Iceland has long had a love affair with the literary arts. The tradition is born from the warrior poet Vikings, who settled on the island and used its wild landscapes as the setting for countless stories and sagas. Today, it is said that approximately one in three Icelanders will publish a book in their lifetime, and indeed the country has produced a wide variety of incredibly talented writers. The Reykjavík International Literary Festival seeks to highlight the amazing work these scribes, as well as provide a platform for them to further advertise their works. The biennial festival has been going for over thirty years now and offers a wide range of events in English, with no admission fee. Get to know some of the Icelandic writers who will be taking part this year.
Steinunn Sigurðardóttir is an Icelandic novelist and poet whose writing career began in 1980. Her novel, “Hjartastaður” (Heart Place), won the Icelandic prize for literature in 1995. She has even had one of her books, “Tímaþjófurinn” (The Thief of Time), turned into a film in France called Stolen Life.
Ragnar Helgi Ólafsson is a writer and visual artist who lends his considerable talents to a number of projects. He writes poetry, novels, short stories and even plays. His work has received the Tómas Guðmundsson Literary Prize and been nominated for both The Icelandic Literary Prize and The DVCulture Prize.
Steinunn Helgadóttir is a writer of poetry and prose who graduated from the academy of arts in Gothenburg. Her first collection of poetry, titled “Kafbátakórinn” (The Submarine Choir) was published in 2011. That same year, Steinunn received the Jón úr Vör poetry prize and won the Icelandic Women’s Literature Prize for her novel “Raddir úr húsi loftskeytamannsins” (Voices From the Radio Operator‘s House).
Einar Kárason Einar Kárason has been a full-time writer since 1978, when his career began with publishing poetry in literary magazines. His first novel, “Þetta eru asnar Guðjón,” was published in 1981 but he is perhaps best known for his novel “Þar sem djöflaeyjan rís” (Devils Island), which was subsequently made into a film.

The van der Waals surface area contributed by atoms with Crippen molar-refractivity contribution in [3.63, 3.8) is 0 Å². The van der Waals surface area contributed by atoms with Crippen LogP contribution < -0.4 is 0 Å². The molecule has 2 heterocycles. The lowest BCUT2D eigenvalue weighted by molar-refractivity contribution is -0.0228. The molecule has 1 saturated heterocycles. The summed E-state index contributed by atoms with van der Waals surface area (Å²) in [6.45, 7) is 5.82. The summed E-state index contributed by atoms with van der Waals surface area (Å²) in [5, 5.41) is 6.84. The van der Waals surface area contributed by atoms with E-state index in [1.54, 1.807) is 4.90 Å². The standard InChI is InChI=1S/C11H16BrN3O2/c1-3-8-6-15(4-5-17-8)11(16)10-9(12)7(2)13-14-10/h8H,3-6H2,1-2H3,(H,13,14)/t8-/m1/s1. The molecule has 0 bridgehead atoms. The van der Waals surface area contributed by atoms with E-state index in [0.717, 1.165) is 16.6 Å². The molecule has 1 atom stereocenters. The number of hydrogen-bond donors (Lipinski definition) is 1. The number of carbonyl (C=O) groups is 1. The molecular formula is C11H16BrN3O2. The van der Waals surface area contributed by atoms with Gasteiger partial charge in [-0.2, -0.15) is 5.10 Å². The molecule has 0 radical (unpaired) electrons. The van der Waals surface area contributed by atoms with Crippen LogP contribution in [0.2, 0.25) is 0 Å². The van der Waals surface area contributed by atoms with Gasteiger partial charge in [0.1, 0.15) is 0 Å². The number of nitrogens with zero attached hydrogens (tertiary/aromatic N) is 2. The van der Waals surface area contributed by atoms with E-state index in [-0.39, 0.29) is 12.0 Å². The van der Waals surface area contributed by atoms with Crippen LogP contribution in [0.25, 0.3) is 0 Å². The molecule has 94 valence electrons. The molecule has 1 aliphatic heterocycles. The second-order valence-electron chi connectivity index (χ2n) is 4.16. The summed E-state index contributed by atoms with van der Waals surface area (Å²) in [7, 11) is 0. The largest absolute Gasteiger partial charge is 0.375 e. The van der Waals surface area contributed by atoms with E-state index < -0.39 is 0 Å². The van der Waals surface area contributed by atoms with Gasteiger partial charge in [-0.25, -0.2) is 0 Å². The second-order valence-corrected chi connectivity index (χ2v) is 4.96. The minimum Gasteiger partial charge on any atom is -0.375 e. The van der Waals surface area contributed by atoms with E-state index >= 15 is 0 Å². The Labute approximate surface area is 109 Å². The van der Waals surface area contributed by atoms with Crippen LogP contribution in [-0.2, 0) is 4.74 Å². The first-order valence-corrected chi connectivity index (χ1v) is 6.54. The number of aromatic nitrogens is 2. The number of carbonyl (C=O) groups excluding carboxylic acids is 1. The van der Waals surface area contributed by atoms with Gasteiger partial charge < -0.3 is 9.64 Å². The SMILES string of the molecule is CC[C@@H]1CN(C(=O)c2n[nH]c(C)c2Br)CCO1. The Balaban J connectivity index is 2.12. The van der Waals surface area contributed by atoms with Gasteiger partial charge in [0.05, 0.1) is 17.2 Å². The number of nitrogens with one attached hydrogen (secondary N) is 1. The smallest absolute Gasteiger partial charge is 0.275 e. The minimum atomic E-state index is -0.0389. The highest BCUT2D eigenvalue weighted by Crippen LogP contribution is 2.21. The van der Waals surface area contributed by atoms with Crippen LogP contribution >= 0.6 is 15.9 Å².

Fríða Ísberg is an extremely popular Iceland. She is a member of the Icelandic poetry collective Svikaskáld (The Impostor Poets) and also lends her poetic abilities to the art of poetic review. She is a recipient of the Grassroots Grant from the Icelandic Literature Center and in 2018 she was nominated for The Icelandic Women’s Literature Prize.
Hallgrímur Helgason is not only a big name in Icelandic literature but also an accomplished painter, translator, and columnist. Two of his novels have been turned into movies and a further four have been adapted for the stage. His works can be found in the collections of several art museums around the world.
Sigríður Hagalín Both a writer and a reporter for RÚV, her first book, “Eyland,” came out in 2016. She explored the idea of family and what it meant to be an Icelandic person. She is following this up with her newest novel, “The Holy Word,” in which the brother of a missing person travels the world to find his sister and learns strange things about their family in the process.
Friðgeir Einarsson is a highly passionate theatre artist who lends his talents to directing, performing and writing. He has participated in a wide variety of Icelandic theatre ensembles leading up to 2011 in which his solo work “Nothing” was a part of the 2011 sequences festival. This included the publishing of the book “The Amateur’s Guide to the Large Signification Collider.”
Eva Kamilla works as a librarian and is a dedicated writer of romantic stories. She has been published in the 2017 Ástarsögur íslenskra kvenna (The Love Stories of Icelandic Women) collection. In 2018 she published a love story with darkly comedic undertones titled Kópavogskrónika which is set in Kópavogur.
Dóri DNA (or Halldór Laxness Halldórsson) is an actor and author. He began his career as a rapper but has sadly since stopped. He wrote and performed in the play “Þetta er grín án djóks” and then shortly after released his first poetry collection titled ‘Hugmyndir: Andvirði hundrað milljónir’. He was nominated for the DV Cultural Prize in 2016.
Þóra Hjörleifsdóttir is a highly talented and highly educated writer. Her first novel Kviku was released in February 2019 however prior to this she had also participated in the writing and publishing of the books ‘Ég er ekki að rétta upp hönd’ in 2017 and”‘Ég er fagnaðarsöngur” in 2018.
Jónas Reynir Jónas Reynir studied a masters degree in creative writing at the University of Iceland. He is well known for writing the novels “Millilending” (Through Flight), “Krossfiskar” (Starfish), as well as the award, winning play “Við deyjum á Mars” (We Die On Mars). He has even published a book of poetry and received the Tómas Guðmundsson Poetry Prize in 2017.
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